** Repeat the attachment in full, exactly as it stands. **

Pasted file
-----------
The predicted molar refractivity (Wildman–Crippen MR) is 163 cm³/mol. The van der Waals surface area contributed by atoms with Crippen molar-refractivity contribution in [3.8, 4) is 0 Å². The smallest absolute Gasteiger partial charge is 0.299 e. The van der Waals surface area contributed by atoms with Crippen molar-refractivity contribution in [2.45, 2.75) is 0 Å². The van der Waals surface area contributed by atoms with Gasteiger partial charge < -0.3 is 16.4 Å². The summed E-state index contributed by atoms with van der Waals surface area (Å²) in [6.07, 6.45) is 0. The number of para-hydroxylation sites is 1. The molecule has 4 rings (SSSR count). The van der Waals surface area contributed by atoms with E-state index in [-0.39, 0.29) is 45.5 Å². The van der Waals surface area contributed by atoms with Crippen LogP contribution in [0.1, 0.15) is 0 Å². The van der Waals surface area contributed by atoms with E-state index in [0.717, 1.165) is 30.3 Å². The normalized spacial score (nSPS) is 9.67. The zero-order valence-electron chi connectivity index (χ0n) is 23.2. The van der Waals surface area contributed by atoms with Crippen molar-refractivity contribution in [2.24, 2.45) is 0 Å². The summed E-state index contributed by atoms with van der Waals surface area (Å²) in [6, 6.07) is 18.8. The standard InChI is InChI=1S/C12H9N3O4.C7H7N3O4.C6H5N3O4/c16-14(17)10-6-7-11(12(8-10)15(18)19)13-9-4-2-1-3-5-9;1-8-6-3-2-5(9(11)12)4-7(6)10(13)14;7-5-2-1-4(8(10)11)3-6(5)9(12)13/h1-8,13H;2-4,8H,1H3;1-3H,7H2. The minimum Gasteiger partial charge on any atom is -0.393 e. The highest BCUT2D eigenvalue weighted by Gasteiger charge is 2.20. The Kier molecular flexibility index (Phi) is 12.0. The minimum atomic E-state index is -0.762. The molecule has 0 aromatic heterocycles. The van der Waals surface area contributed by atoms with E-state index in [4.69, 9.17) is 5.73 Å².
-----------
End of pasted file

The predicted molar refractivity (Wildman–Crippen MR) is 163 cm³/mol. The van der Waals surface area contributed by atoms with Crippen molar-refractivity contribution in [3.8, 4) is 0 Å². The smallest absolute Gasteiger partial charge is 0.299 e. The van der Waals surface area contributed by atoms with Crippen molar-refractivity contribution in [2.45, 2.75) is 0 Å². The van der Waals surface area contributed by atoms with Gasteiger partial charge < -0.3 is 16.4 Å². The summed E-state index contributed by atoms with van der Waals surface area (Å²) in [6.07, 6.45) is 0. The number of para-hydroxylation sites is 1. The molecule has 4 rings (SSSR count). The van der Waals surface area contributed by atoms with E-state index in [-0.39, 0.29) is 45.5 Å². The van der Waals surface area contributed by atoms with Crippen LogP contribution in [0.1, 0.15) is 0 Å². The van der Waals surface area contributed by atoms with E-state index in [0.717, 1.165) is 30.3 Å². The normalized spacial score (nSPS) is 9.67. The zero-order valence-electron chi connectivity index (χ0n) is 23.2. The van der Waals surface area contributed by atoms with Crippen molar-refractivity contribution in [2.24, 2.45) is 0 Å². The summed E-state index contributed by atoms with van der Waals surface area (Å²) in [6, 6.07) is 18.8. The standard InChI is InChI=1S/C12H9N3O4.C7H7N3O4.C6H5N3O4/c16-14(17)10-6-7-11(12(8-10)15(18)19)13-9-4-2-1-3-5-9;1-8-6-3-2-5(9(11)12)4-7(6)10(13)14;7-5-2-1-4(8(10)11)3-6(5)9(12)13/h1-8,13H;2-4,8H,1H3;1-3H,7H2. The minimum Gasteiger partial charge on any atom is -0.393 e. The highest BCUT2D eigenvalue weighted by Gasteiger charge is 2.20. The Kier molecular flexibility index (Phi) is 12.0. The minimum atomic E-state index is -0.762. The molecule has 0 aromatic heterocycles. The van der Waals surface area contributed by atoms with E-state index in [4.69, 9.17) is 5.73 Å².